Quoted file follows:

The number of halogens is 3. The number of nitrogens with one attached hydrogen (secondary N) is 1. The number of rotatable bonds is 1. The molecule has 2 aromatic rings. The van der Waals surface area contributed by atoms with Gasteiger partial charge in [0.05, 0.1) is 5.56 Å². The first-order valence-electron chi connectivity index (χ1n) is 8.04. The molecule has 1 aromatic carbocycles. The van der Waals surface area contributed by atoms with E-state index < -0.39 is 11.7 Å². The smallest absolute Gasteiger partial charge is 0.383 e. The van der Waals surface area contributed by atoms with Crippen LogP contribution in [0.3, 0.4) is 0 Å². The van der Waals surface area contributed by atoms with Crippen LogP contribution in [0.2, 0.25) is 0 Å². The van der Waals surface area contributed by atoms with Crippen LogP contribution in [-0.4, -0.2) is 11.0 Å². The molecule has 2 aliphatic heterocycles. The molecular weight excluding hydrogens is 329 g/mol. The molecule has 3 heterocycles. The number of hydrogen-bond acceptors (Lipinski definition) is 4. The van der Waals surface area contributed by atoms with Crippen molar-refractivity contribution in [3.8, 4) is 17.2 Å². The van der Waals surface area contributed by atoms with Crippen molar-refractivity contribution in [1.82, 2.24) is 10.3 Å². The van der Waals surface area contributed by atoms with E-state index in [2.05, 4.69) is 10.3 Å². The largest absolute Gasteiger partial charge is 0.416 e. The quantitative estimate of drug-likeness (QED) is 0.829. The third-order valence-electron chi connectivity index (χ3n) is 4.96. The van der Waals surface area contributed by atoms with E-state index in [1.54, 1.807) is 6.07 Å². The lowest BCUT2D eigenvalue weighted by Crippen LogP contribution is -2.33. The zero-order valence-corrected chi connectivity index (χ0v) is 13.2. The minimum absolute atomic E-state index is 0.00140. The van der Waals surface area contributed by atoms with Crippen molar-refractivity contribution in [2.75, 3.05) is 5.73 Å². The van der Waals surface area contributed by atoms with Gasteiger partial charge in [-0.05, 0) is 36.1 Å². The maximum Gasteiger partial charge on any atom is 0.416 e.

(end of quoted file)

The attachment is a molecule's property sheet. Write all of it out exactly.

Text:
The number of halogens is 3. The number of nitrogens with one attached hydrogen (secondary N) is 1. The number of rotatable bonds is 1. The molecule has 2 aromatic rings. The van der Waals surface area contributed by atoms with Gasteiger partial charge in [0.05, 0.1) is 5.56 Å². The first-order valence-electron chi connectivity index (χ1n) is 8.04. The molecule has 1 aromatic carbocycles. The van der Waals surface area contributed by atoms with E-state index < -0.39 is 11.7 Å². The smallest absolute Gasteiger partial charge is 0.383 e. The van der Waals surface area contributed by atoms with Crippen LogP contribution in [0.3, 0.4) is 0 Å². The van der Waals surface area contributed by atoms with Crippen LogP contribution in [0.2, 0.25) is 0 Å². The van der Waals surface area contributed by atoms with Crippen LogP contribution in [-0.4, -0.2) is 11.0 Å². The molecule has 2 aliphatic heterocycles. The molecular weight excluding hydrogens is 329 g/mol. The molecule has 3 heterocycles. The number of hydrogen-bond acceptors (Lipinski definition) is 4. The van der Waals surface area contributed by atoms with Crippen molar-refractivity contribution in [3.8, 4) is 17.2 Å². The van der Waals surface area contributed by atoms with Crippen molar-refractivity contribution in [1.82, 2.24) is 10.3 Å². The van der Waals surface area contributed by atoms with E-state index in [2.05, 4.69) is 10.3 Å². The largest absolute Gasteiger partial charge is 0.416 e. The quantitative estimate of drug-likeness (QED) is 0.829. The third-order valence-electron chi connectivity index (χ3n) is 4.96. The van der Waals surface area contributed by atoms with E-state index in [1.54, 1.807) is 6.07 Å². The lowest BCUT2D eigenvalue weighted by Crippen LogP contribution is -2.33. The zero-order valence-corrected chi connectivity index (χ0v) is 13.2. The minimum absolute atomic E-state index is 0.00140. The van der Waals surface area contributed by atoms with Crippen molar-refractivity contribution in [2.75, 3.05) is 5.73 Å². The van der Waals surface area contributed by atoms with Gasteiger partial charge in [-0.05, 0) is 36.1 Å². The maximum Gasteiger partial charge on any atom is 0.416 e.